Waiting For The Barbarians Short Story

1370 Words6 Pages
The Sense of Self and Place in Postcolonial Fiction in J.M. Coetzee’s Waiting for the Barbarians and Nadine Gordimer’s Burger’s Daughter

Abstract – Postcolonial literature has created a voice for the oppressed and powerless, it was born out of people’s hope, fears, frustrations, as well as dreams for the future and their need for a personal identity. Even more, postcolonial South African writing involves a firm reaction against the unfavourable stereotypes which were composed during the colonial period, and battles with the highly political matter of the apartheid regime in the country. J.M. Coetzee and Nadine Gordimer, both postcolonial writers from South Africa, present their key issues of transculturation and diaspora to their readers in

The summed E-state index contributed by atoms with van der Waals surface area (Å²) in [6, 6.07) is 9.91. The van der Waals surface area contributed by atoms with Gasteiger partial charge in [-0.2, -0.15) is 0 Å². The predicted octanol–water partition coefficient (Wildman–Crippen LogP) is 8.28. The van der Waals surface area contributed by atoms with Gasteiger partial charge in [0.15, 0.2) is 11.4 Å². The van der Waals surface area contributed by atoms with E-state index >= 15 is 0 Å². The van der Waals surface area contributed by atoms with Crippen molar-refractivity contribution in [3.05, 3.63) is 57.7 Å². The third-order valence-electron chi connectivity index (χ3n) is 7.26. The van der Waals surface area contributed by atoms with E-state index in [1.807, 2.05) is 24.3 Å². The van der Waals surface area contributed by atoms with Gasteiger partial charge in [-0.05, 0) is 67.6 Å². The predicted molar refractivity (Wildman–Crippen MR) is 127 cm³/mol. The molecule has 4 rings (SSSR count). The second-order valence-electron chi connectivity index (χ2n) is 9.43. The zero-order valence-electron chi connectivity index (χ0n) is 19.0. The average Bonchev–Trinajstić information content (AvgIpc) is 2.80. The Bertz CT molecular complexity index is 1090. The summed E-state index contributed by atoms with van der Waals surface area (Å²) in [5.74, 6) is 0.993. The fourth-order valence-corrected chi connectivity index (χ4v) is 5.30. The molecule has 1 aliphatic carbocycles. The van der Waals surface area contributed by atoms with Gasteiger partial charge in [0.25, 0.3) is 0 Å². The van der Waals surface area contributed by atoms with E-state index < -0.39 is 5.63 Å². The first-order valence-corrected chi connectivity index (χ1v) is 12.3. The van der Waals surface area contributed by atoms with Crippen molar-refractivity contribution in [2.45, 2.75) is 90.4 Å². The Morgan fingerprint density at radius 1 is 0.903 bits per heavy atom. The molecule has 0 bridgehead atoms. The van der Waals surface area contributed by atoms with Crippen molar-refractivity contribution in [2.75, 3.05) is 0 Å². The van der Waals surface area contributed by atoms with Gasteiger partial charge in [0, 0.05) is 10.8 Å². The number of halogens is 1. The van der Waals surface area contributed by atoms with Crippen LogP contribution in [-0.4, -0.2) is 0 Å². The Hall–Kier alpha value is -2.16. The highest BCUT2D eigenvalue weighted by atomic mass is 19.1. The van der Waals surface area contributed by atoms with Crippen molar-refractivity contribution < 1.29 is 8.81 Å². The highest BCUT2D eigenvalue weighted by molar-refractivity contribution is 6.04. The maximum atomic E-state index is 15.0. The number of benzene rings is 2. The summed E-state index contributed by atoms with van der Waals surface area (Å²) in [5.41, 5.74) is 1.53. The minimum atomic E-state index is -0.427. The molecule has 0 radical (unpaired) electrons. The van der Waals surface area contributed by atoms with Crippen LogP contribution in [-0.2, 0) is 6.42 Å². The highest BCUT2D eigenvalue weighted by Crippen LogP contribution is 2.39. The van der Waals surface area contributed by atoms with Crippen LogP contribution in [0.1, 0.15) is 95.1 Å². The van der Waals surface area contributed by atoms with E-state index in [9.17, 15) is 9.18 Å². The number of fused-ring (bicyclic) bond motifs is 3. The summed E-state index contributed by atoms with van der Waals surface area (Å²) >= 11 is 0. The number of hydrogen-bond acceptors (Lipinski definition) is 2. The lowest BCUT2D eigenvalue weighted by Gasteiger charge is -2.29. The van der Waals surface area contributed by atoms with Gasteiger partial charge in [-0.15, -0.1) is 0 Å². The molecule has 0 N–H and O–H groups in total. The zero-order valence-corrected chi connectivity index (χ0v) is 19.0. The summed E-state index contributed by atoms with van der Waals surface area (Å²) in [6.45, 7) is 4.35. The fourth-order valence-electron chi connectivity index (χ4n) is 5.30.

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Secondly, Gordimer’s novel Burger’s Daughter materialized from the darkest days of apartheid, and the main character Rosa finds herself at a loss in a South Africa that she no longer recognizes: “The central character, Rosemarie Burger, is the daughter of a white communist, who spends much of the novel attempting to escape the political expectations put upon her” (O’Reilly 43). As a consequence, she is, as is the Magistrate in Coetzee’s novel, desperately in search of her own identity and sense of place. The powerful language usage by Gordimer in Burger’s Daughter resulted in a ban from the Directorate of Publications’ censorship committee in South Africa; “Burger’s Daughter is a political novel […] destined to engage political questions […] the central consciousness is very largely preoccupied with public issues” (Boyers 67). Even though, Coetzee’s novel Waiting for the Barbarians addresses similar themes his novel was not banned, because of the fact that Coetzee used more fictive and allegorical language. Gordimer’s novel Burger’s Daughter is explicitly more realistic and politically charged. In an interview with David Attwell, Coetzee stated that he; “regard[s] it as a badge of honor to have had a book banned in South Africa […] This honor I have never achieved nor, to be frank, merited” (Coetzee ed. Attwell 298). Be that as it may, both fictional novels address how distorted and unequal relations between human subjects were created under colonial rule, resulting in a loss of identity for some and a sense of place among the colonized for
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